"I've never gone through this kind of thing," Teheran said. "But I'm just trying to learn from it and trying to do my best to get through it. Hopefully, I can work hard and get back to where I want to be like I did the past two years."
Teheran has certainly not resembled the pitcher he was as he produced a 3.03 ERA over 63 starts in 2013 and '14. Through his first 10 starts this season, he has posted a 4.91 ERA and allowed opponents to produce a .303 batting average.
"It comes down to execution of pitches," Braves manager Fredi Gonzalez said. "Those pitches he's trying to get to come back against left-handers are getting left right over the middle of the plate. He's not missing barrels. We need to work on that."
Teheran has allowed 10 hits or more in just seven of his 77 career starts. Unfortunately, Tuesday night marked the third time he has done so within his past six starts. The one strikeout he recorded matched the career-low total he had produced in just two of the previous 73 starts he had made dating back to when he became a full-time member of Atlanta's rotation in 2013.
Left-handed batters hit .239 with a .292 on-base percentage against Teheran last year. This year, they have hit .371 with an astounding .456 on-base percentage against him.
"Every time I have a bad outing, it's just one bad inning," Teheran said.
This is not necessarily true given that Teheran had surrendered more than three runs in just one of the previous 50 2/3 innings he had completed entering this start against the Dodgers. But it certainly applied on Tuesday night, when he faced the minimum through the first three innings and then allowed seven straight batters to reach safely with one-out during a six-run fourth inning.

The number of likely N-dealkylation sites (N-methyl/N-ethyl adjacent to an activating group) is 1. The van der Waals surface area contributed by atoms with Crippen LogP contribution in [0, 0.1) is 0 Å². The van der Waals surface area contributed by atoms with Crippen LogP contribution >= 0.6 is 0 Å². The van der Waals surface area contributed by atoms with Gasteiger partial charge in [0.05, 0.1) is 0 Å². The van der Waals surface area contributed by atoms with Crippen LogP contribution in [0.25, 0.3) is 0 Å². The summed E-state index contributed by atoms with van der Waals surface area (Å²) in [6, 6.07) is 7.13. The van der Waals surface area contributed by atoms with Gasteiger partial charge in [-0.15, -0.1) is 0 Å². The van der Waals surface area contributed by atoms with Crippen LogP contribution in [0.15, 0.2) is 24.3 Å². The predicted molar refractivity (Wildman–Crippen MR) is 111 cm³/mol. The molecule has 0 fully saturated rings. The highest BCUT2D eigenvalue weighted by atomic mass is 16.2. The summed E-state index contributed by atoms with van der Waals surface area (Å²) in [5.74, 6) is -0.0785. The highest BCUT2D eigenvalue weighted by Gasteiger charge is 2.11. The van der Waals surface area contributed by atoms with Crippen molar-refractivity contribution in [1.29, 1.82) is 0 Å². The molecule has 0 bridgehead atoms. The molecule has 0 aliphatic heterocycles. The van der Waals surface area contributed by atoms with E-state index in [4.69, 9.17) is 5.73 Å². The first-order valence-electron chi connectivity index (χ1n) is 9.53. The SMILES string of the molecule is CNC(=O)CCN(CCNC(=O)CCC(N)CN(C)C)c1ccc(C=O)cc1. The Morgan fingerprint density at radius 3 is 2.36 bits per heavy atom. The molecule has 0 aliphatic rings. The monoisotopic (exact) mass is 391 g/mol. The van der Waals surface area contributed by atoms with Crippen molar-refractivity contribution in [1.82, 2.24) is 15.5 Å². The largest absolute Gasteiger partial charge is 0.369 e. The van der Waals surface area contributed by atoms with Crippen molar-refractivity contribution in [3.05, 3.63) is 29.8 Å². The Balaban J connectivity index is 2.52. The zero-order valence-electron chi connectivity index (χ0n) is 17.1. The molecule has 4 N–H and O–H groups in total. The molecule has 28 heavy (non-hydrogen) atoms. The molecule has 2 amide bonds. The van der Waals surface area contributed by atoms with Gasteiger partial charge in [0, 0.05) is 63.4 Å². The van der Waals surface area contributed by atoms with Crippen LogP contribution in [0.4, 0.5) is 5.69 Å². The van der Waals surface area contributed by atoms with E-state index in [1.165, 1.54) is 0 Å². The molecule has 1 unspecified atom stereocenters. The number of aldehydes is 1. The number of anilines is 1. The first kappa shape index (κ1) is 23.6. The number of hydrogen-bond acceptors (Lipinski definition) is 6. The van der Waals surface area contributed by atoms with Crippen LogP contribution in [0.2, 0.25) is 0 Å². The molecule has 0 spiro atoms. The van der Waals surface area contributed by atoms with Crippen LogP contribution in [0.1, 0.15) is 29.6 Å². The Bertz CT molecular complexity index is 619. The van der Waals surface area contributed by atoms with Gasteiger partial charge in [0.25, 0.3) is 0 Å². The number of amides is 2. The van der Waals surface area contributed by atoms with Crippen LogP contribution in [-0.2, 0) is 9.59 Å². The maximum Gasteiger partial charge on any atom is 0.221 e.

Howie Kendrick, Andre Ethier and A.J. Ellis all recorded doubles during the fourth-inning uprising that simply added to the concerns Teheran had already created this season. Even though he had allowed one run or fewer in three of his previous four starts, he still has not looked like the confident and comfortable hurler he was the past two years.
Despite the fact that he had seemingly already established himself, the 24-year-old hurler can only hope that his recent struggles are a product of extended growing pains.
"Service time trumps age, especially now when these guys get to the big leagues so fast," Braves left fielder Jonny Gomes said. "I've never pitched a day in this league and nor will I ever. I'm sure he'll iron it out. He's still one of the decorated pitchers in the National League and an Opening Day starter for a reason."